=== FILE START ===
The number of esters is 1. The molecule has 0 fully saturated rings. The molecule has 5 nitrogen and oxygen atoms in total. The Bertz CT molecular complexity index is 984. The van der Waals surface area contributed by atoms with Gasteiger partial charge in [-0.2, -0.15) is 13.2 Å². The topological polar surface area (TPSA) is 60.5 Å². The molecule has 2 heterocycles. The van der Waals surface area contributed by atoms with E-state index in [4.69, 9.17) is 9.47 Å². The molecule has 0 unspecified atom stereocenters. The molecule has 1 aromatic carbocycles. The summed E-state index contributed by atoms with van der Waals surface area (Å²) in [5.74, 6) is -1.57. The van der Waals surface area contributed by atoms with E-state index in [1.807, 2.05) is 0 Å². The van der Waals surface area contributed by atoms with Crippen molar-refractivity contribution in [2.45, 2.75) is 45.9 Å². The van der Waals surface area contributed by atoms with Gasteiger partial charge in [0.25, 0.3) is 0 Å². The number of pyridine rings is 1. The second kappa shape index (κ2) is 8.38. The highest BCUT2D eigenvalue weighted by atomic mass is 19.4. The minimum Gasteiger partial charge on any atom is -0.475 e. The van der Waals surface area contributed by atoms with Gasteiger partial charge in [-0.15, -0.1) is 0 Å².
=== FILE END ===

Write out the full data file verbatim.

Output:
The number of esters is 1. The molecule has 0 fully saturated rings. The molecule has 5 nitrogen and oxygen atoms in total. The Bertz CT molecular complexity index is 984. The van der Waals surface area contributed by atoms with Gasteiger partial charge in [-0.2, -0.15) is 13.2 Å². The topological polar surface area (TPSA) is 60.5 Å². The molecule has 2 heterocycles. The van der Waals surface area contributed by atoms with E-state index in [4.69, 9.17) is 9.47 Å². The molecule has 0 unspecified atom stereocenters. The molecule has 1 aromatic carbocycles. The summed E-state index contributed by atoms with van der Waals surface area (Å²) in [5.74, 6) is -1.57. The van der Waals surface area contributed by atoms with E-state index in [1.807, 2.05) is 0 Å². The van der Waals surface area contributed by atoms with Crippen molar-refractivity contribution in [2.45, 2.75) is 45.9 Å². The van der Waals surface area contributed by atoms with Gasteiger partial charge in [0.25, 0.3) is 0 Å². The number of pyridine rings is 1. The second kappa shape index (κ2) is 8.38. The highest BCUT2D eigenvalue weighted by atomic mass is 19.4. The minimum Gasteiger partial charge on any atom is -0.475 e. The van der Waals surface area contributed by atoms with Gasteiger partial charge in [-0.15, -0.1) is 0 Å².